at some line \(n\).

Depending on aesthetic inclinations, the line \(n\) could also be expressed more compactly as

\( \footnotesize \quad {\scriptsize n} \ \ \textbf{for} \ c \mathrel{\cdot}= i \ \textbf{to} \ \bar{c} \)

where a the \(\mathrel{\cdot}=\) operator from \(\mathbb{C} \times \mathbb{C} \rightarrow \mathbb{C}\) can be thought of as having the meaning \[ \mathrel{\cdot}=(i, j) = (i \leftarrow i \cdot j). \]

In any case, the variable \(c\) is immediately multiplied with \(i\) to get the first value of the product \(ci\) where from to read the required information. Note that the iteration now just takes three steps, which is acceptable because array \(A\) can be initialized with the first corner value \((l,l)\) since the \(l\) is known at the beginning of \(\small \text{\textbf{Algorithm}}\) \(\small \text{\textbf{2}}\).

This loop design of lines \(n\) above reverts the loop logic such that the line \(5' = n + 1\), so that the evaluation of \(S\)' corners happen a posteriori with respect to the main loop driving the computation — which is on contrary to the previous algorithm, where the evaluation is done a priori.

Putting together the ideas considered, a consequent algorithm can be structured;

that considerably clarifies the previous \(\small \text{\textbf{Algorithm}}\) \(\small \text{\textbf{2}}\) and fulfills the Requirement 1.

Likewise this algorithm can be expressed in C++ as

\(\text{\small\textbf{Source}}\) \(\text{\small\textbf{Code}}\) \(\text{\small\textbf{Listing}}\) \(\text{\small\textbf{2}}\)

auto verticesOf_(Square const& S)
    std::complex<double> c {1.0, 1.0}, i {0.0, 1.0}, c_ = c;
    double const l = S.side_len * 0.5;
    auto A = std::make_unique <std::vector<Vertex>> (
        std::initializer_list <Vertex> ({{l , l}})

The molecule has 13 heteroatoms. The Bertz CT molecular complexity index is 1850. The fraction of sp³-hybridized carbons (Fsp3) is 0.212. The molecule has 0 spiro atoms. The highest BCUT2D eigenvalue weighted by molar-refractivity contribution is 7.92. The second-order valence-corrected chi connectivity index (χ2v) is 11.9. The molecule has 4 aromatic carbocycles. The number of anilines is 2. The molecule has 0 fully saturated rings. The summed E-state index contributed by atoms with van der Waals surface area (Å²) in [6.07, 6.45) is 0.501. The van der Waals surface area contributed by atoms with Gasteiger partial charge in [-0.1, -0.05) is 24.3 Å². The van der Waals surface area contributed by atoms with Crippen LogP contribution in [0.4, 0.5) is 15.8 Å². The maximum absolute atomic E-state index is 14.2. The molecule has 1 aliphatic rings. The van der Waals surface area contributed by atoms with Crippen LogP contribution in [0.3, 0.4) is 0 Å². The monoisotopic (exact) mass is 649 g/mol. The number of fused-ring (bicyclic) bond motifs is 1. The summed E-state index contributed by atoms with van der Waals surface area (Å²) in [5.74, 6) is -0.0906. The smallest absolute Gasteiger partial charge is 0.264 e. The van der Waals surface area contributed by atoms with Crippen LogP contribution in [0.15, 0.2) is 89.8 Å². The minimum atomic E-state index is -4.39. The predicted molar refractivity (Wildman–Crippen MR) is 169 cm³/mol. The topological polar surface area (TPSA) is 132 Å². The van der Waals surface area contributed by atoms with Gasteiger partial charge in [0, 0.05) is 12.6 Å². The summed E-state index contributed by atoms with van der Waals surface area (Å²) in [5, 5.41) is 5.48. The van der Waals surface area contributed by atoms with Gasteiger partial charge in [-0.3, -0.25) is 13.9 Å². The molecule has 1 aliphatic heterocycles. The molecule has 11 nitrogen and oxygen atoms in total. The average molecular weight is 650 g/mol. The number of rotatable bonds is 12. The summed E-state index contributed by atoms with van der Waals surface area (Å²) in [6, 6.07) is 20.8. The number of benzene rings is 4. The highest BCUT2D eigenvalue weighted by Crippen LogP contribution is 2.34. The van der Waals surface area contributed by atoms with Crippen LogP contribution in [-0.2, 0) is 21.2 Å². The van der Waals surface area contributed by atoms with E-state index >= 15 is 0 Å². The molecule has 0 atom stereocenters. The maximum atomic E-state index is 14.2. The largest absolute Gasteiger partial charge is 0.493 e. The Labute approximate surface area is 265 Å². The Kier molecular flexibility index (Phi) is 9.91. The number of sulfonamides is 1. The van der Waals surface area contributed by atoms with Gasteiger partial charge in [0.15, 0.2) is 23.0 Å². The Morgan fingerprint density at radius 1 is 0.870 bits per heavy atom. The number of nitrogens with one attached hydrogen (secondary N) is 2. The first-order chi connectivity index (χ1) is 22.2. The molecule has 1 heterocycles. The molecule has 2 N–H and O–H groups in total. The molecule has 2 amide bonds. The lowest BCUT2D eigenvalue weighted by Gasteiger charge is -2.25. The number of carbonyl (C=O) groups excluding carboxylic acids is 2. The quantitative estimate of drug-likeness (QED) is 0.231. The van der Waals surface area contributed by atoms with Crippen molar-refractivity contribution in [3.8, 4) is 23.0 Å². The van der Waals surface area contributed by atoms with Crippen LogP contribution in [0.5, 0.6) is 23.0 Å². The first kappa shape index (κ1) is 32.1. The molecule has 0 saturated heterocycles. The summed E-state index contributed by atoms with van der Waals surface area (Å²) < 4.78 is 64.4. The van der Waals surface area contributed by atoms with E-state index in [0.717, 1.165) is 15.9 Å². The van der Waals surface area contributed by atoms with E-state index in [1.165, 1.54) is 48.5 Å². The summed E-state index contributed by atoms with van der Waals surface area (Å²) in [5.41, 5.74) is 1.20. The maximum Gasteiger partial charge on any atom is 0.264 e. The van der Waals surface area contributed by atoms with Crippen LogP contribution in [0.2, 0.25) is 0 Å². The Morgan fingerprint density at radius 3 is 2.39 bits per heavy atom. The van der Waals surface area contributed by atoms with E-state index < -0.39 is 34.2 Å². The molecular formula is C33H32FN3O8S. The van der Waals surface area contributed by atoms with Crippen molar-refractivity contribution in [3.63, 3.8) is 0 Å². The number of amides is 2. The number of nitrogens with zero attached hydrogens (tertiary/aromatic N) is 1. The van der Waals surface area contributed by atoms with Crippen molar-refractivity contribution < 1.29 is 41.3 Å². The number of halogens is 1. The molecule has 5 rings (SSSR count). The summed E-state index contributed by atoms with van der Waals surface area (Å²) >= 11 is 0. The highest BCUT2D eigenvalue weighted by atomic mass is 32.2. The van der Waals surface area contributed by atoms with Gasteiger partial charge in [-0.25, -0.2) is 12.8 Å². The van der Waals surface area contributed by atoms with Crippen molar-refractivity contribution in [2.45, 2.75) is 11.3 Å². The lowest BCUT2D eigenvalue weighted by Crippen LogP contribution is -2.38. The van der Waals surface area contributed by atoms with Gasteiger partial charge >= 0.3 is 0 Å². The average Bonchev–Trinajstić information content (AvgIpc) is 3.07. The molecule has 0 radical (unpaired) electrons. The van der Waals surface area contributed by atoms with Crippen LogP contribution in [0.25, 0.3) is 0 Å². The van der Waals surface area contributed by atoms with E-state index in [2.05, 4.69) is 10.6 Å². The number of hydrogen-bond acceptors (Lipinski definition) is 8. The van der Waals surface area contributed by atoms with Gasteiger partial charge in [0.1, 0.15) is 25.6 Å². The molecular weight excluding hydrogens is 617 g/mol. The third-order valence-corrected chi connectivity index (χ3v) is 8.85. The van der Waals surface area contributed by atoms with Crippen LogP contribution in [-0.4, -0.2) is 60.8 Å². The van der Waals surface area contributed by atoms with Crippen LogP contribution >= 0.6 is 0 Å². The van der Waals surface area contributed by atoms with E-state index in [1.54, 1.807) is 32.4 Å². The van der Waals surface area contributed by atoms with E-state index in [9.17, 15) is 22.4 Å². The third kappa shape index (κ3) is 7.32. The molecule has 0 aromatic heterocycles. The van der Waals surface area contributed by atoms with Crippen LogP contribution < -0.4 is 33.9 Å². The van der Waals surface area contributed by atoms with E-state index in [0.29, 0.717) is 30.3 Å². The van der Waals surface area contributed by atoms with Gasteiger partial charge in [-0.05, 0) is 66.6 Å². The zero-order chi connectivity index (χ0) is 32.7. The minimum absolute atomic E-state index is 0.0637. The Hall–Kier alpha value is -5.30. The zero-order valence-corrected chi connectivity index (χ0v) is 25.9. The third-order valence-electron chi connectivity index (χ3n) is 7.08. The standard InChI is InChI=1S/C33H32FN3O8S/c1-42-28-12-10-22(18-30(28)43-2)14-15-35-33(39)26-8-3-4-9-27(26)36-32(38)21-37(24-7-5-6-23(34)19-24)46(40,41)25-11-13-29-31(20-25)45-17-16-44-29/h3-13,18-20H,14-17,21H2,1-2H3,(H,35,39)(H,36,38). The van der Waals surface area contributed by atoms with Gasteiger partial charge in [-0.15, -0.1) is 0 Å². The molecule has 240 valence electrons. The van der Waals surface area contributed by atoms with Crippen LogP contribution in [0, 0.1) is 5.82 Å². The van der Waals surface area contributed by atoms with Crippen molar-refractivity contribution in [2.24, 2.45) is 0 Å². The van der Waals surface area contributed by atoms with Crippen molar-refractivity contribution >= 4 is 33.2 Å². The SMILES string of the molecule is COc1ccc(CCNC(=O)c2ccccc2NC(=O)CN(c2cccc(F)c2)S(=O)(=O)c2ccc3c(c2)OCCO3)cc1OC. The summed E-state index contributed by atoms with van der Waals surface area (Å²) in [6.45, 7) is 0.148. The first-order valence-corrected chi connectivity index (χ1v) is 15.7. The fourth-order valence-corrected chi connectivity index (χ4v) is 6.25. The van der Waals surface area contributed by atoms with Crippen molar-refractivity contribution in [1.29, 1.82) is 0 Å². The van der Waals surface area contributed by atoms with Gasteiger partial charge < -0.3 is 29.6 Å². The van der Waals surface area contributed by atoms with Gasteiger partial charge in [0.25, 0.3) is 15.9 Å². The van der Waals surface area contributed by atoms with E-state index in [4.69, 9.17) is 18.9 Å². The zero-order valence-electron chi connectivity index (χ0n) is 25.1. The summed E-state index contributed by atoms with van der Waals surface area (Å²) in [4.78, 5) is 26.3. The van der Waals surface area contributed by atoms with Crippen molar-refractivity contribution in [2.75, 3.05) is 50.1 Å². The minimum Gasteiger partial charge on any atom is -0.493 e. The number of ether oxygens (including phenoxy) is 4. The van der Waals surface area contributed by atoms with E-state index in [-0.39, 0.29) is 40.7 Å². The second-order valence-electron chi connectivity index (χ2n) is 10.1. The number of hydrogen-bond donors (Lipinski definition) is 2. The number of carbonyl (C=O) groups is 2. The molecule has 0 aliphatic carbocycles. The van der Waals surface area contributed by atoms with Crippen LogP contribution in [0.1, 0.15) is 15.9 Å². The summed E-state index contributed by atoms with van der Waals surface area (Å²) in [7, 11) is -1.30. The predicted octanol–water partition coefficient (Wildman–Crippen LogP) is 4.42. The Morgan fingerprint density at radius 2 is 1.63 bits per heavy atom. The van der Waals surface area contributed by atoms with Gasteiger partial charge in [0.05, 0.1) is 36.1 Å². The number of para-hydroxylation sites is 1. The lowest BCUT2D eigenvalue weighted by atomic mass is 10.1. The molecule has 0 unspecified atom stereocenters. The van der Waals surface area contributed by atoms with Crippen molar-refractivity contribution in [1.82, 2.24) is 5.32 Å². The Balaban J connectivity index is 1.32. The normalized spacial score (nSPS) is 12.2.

for ( c *= i; c != c_; c *= i )
        A->emplace_back( Vertex{ l * c.real(), l * c.imag() } );

    return A.release();


This essay began with a question on how to compute a corner vertices of a given square, and formalized it into a Requirement 1. From there on the problem was inspected on and two solutions were presented along with example C++ implementaitons.

Reasons for the study include, but are not limited to,

  • study the problem in order to utilize possible new ideas in the future,
  • interest for learning to develop software on a scientific basis,
  • writing,
  • develop the site,
  • and learn and use common web-development tools.
Future post will present at least one more solution that simplifies \(\small \text{\textbf{Algorithm}}\) \(\small \text{\textbf{3}}\) further.



Haber, H. (2019). Eigenvalues and eigenvectors of rotation matrices. [PDF]. Physics 116A. Retrieved: 17 February 2021, from

ISO/IEC. (2020). International Standard ISO/IEC 14882:2020(E) – Programming Language C++. Geneva, Switzerland: International Organization for Standardization (ISO). Retrieved: 23 February 2021, from

Weisstein, E. W. (n.d.). Circle Squaring. Retrieved: 16 February 2021, from